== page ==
More than a third of the total – $25 million – will go to build a baseball and softball complex on the high school campus. High school baseball and softball players currently have practices and competitions on the other side of town at outdated facilities.

Additional funds will be spent on safety, security and technology upgrades and renovations to the high school and middle school.

The second bond proposition asks for approval of a $1.5 million bond for new school buses. It’s worth noting that a district bus caught on fire on the first day of school in August.

School officials note the passage of the bond package will not increase taxes for residents.

Again, school bond issues require a 60% supermajority to pass.

Bartlesville GO Bond

Bartlesville residents will consider a $17.6 million general obligation bond (GO bond), with more than two-thirds of which will go toward street improvements.

Additional funds would go to build a new fire station, upgrade the city’s operational technology, updating Adams Golf Course greens and city park improvements and maintenance.

For more details on the GO bond, click here.

More elections

Harrah Public Schools seeks approval of a $37.4 million bond package to expand its high school cafeteria and construct a new classroom addition for band and drama programs. The bond will also fund security and safety upgrades throughout the district. If passed, property owners would see an $11.39 per month tax increase for a home valued at $100,000.

Catoosa voters will consider a $9 million bond to fund 14 classroom additions to its new elementary school. Officials say this will put pre-K through 5th grade under the same roof and properly finish the new school, which is currently under construction.

Calumet Public Schools seeks approval of an $11.1 million bond package to fund construction of a new baseball and softball facility, kitchen and cafeteria improvements at its elementary school and replace aging HVAC equipment at its elementary and high schools.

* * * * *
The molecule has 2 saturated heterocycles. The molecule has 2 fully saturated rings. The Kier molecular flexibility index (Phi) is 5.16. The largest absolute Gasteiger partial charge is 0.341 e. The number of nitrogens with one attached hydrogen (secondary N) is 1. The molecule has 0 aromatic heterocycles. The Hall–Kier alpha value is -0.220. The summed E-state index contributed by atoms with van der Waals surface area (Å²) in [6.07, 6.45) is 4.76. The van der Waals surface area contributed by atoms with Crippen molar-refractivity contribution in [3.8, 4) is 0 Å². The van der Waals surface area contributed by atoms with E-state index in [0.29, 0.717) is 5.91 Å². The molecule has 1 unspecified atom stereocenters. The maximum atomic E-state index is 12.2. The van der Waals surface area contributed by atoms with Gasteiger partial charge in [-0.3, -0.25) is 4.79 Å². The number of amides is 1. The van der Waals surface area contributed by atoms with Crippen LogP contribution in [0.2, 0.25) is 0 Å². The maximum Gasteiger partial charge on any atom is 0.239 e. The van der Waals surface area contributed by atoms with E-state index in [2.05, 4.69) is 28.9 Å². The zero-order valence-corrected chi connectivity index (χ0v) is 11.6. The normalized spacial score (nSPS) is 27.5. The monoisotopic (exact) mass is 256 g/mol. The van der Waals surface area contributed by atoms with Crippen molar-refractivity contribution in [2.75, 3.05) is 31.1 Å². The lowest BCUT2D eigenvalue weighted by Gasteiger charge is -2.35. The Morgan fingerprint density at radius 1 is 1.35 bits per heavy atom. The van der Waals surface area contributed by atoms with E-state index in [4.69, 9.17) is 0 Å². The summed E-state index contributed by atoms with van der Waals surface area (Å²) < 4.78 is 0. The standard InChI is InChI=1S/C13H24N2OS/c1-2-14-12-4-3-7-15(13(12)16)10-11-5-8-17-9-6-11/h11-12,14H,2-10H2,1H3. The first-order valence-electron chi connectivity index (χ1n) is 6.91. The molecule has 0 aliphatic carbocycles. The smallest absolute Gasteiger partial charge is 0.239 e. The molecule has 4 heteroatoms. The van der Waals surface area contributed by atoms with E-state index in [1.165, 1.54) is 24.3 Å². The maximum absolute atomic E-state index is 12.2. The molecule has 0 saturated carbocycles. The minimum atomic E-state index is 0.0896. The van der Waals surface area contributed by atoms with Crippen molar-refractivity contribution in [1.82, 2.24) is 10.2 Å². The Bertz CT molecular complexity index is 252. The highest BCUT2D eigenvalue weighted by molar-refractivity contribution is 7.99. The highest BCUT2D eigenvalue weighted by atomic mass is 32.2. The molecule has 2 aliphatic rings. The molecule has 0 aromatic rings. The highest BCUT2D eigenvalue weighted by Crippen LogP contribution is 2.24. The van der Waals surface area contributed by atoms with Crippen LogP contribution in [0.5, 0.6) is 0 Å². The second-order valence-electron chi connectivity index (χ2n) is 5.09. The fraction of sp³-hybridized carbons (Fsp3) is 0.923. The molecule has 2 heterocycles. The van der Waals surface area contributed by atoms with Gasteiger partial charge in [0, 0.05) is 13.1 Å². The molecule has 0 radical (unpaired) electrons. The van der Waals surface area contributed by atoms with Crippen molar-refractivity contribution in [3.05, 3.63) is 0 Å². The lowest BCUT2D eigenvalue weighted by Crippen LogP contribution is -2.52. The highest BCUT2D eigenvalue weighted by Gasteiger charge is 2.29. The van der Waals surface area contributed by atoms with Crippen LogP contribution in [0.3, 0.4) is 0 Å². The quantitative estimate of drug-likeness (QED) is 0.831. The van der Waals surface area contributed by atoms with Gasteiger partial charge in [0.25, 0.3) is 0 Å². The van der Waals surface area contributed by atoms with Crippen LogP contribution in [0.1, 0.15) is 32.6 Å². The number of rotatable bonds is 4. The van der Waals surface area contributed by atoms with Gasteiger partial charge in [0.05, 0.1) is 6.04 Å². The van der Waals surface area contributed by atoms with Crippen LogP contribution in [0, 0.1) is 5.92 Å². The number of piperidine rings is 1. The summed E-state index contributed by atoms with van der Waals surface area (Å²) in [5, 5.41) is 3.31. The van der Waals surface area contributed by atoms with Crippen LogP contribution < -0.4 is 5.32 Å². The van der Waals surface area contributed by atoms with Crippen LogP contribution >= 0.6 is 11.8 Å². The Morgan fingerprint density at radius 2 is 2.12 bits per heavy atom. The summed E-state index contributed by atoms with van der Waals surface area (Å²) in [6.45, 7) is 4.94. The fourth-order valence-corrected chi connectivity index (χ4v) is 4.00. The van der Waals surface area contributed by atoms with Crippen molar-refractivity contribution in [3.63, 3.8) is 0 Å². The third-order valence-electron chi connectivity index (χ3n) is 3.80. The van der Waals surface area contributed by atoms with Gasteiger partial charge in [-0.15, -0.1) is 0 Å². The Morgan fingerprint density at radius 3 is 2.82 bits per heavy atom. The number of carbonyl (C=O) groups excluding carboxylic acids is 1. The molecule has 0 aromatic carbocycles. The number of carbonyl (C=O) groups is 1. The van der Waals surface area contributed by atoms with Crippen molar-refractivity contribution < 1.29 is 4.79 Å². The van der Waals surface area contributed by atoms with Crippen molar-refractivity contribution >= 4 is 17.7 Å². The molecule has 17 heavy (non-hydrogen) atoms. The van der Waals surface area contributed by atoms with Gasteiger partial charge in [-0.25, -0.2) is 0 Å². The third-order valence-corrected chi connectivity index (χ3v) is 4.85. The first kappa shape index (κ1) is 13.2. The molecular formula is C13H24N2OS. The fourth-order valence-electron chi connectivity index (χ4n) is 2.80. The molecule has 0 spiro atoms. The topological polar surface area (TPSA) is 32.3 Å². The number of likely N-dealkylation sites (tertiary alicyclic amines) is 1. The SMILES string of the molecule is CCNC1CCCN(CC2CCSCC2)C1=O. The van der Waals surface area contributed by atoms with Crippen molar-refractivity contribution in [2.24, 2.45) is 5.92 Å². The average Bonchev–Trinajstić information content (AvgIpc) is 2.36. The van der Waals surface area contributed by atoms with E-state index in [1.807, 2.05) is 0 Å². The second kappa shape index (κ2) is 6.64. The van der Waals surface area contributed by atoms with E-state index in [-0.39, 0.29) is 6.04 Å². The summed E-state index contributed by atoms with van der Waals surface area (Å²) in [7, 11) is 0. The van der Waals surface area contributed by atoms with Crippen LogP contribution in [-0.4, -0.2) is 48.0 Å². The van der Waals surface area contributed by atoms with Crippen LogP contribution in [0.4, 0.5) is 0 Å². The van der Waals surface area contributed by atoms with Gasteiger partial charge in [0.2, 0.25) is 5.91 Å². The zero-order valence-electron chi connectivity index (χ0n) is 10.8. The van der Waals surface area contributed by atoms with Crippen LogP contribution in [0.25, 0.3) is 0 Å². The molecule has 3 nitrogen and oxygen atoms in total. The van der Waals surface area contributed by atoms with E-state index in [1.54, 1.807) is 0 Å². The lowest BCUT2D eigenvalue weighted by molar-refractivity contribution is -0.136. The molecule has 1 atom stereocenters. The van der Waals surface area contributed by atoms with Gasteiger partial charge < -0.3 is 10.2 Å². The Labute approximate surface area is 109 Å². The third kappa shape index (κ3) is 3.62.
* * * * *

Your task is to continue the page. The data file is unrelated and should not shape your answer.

Coyle Public Schools voters will consider a $29.9 million bond package to construct a new elementary and middle school complex, a new all-sports indoor facility and a new cafetorium. If passed, property taxes would increase by $13.57 per month for a home valued at $150,000.

Choteau-Mazie Public Schools seeks approval of a $12.7 million bond that would fund classroom additions at the early childhood center, a new storm shelter at the middle school-high school campus and more.

Pretty Water Public Schools voters will consider a $975,000 bond that will fund a roof replacement on its main building, renovations of classrooms and security updates.

Voters can learn more about this election by visiting their local election board or by seeing a sample ballot on their voter portal via the State Election Board website.

This report was produced by the Oklahoma Public Media Exchange, a collaboration of public media organizations. Help support collaborative journalism by donating at the link at the top of this webpage.

Ryan LaCroix joined KOSU’s staff in 2013. He hosts All Things Considered, Oklahoma Rock Show, Oklahoma Rock Show: Rewind, and Oklahoma Music Minute.
Oklahoma Public Media Exchange
More News
Support nonprofit, public service journalism you trust. Give now.